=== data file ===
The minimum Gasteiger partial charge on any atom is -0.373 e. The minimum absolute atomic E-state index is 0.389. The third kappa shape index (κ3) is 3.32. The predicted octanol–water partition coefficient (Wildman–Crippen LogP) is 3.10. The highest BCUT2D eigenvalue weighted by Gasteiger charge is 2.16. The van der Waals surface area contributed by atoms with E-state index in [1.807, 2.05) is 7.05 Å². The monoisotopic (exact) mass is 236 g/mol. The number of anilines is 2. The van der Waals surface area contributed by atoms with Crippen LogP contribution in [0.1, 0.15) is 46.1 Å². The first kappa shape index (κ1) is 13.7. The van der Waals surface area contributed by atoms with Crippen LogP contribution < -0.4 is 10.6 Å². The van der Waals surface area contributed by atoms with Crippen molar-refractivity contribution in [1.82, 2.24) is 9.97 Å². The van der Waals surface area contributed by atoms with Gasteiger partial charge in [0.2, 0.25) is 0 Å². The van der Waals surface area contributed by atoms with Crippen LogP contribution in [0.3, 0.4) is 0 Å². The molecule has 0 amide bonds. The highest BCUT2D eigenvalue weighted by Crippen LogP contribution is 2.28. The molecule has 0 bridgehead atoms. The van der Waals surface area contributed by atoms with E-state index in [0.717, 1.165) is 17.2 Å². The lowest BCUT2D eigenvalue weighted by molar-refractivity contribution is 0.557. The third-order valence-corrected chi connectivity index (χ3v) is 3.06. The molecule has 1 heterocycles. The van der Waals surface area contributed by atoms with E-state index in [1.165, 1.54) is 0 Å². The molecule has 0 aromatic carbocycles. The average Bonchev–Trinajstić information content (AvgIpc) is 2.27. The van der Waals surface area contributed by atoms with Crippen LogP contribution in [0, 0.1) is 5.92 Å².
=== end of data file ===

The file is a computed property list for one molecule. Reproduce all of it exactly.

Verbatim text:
The minimum Gasteiger partial charge on any atom is -0.373 e. The minimum absolute atomic E-state index is 0.389. The third kappa shape index (κ3) is 3.32. The predicted octanol–water partition coefficient (Wildman–Crippen LogP) is 3.10. The highest BCUT2D eigenvalue weighted by Gasteiger charge is 2.16. The van der Waals surface area contributed by atoms with E-state index in [1.807, 2.05) is 7.05 Å². The monoisotopic (exact) mass is 236 g/mol. The number of anilines is 2. The van der Waals surface area contributed by atoms with Crippen LogP contribution in [0.1, 0.15) is 46.1 Å². The first kappa shape index (κ1) is 13.7. The van der Waals surface area contributed by atoms with Crippen LogP contribution < -0.4 is 10.6 Å². The van der Waals surface area contributed by atoms with Crippen molar-refractivity contribution in [1.82, 2.24) is 9.97 Å². The van der Waals surface area contributed by atoms with Gasteiger partial charge in [0.2, 0.25) is 0 Å². The van der Waals surface area contributed by atoms with Crippen LogP contribution in [0.3, 0.4) is 0 Å². The molecule has 0 amide bonds. The highest BCUT2D eigenvalue weighted by Crippen LogP contribution is 2.28. The molecule has 0 bridgehead atoms. The van der Waals surface area contributed by atoms with E-state index in [0.717, 1.165) is 17.2 Å². The lowest BCUT2D eigenvalue weighted by molar-refractivity contribution is 0.557. The third-order valence-corrected chi connectivity index (χ3v) is 3.06. The molecule has 1 heterocycles. The van der Waals surface area contributed by atoms with E-state index in [1.165, 1.54) is 0 Å². The molecule has 0 aromatic carbocycles. The average Bonchev–Trinajstić information content (AvgIpc) is 2.27. The van der Waals surface area contributed by atoms with Crippen LogP contribution in [0, 0.1) is 5.92 Å².